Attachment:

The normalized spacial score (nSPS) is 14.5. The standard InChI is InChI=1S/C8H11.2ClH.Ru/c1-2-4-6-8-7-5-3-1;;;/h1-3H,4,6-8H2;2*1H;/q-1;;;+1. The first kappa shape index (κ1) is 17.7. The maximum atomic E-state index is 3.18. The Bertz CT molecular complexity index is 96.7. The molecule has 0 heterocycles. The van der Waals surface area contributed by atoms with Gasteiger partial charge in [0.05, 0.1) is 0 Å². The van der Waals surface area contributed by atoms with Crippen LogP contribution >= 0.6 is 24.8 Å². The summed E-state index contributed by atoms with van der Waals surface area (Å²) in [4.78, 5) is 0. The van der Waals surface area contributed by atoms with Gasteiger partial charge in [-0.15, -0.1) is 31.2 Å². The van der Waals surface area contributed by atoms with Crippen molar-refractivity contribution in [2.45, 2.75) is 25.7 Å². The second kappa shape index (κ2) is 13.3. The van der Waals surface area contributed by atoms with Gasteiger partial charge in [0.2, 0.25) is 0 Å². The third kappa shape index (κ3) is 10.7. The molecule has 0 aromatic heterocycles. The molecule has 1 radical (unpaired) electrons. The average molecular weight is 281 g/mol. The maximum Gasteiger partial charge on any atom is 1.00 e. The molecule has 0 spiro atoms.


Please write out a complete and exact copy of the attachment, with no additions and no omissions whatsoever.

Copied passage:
The normalized spacial score (nSPS) is 14.5. The standard InChI is InChI=1S/C8H11.2ClH.Ru/c1-2-4-6-8-7-5-3-1;;;/h1-3H,4,6-8H2;2*1H;/q-1;;;+1. The first kappa shape index (κ1) is 17.7. The maximum atomic E-state index is 3.18. The Bertz CT molecular complexity index is 96.7. The molecule has 0 heterocycles. The van der Waals surface area contributed by atoms with Gasteiger partial charge in [0.05, 0.1) is 0 Å². The van der Waals surface area contributed by atoms with Crippen LogP contribution >= 0.6 is 24.8 Å². The summed E-state index contributed by atoms with van der Waals surface area (Å²) in [4.78, 5) is 0. The van der Waals surface area contributed by atoms with Gasteiger partial charge in [-0.15, -0.1) is 31.2 Å². The van der Waals surface area contributed by atoms with Crippen molar-refractivity contribution in [2.45, 2.75) is 25.7 Å². The second kappa shape index (κ2) is 13.3. The van der Waals surface area contributed by atoms with Gasteiger partial charge in [0.2, 0.25) is 0 Å². The third kappa shape index (κ3) is 10.7. The molecule has 0 aromatic heterocycles. The molecule has 1 radical (unpaired) electrons. The average molecular weight is 281 g/mol. The maximum Gasteiger partial charge on any atom is 1.00 e. The molecule has 0 spiro atoms.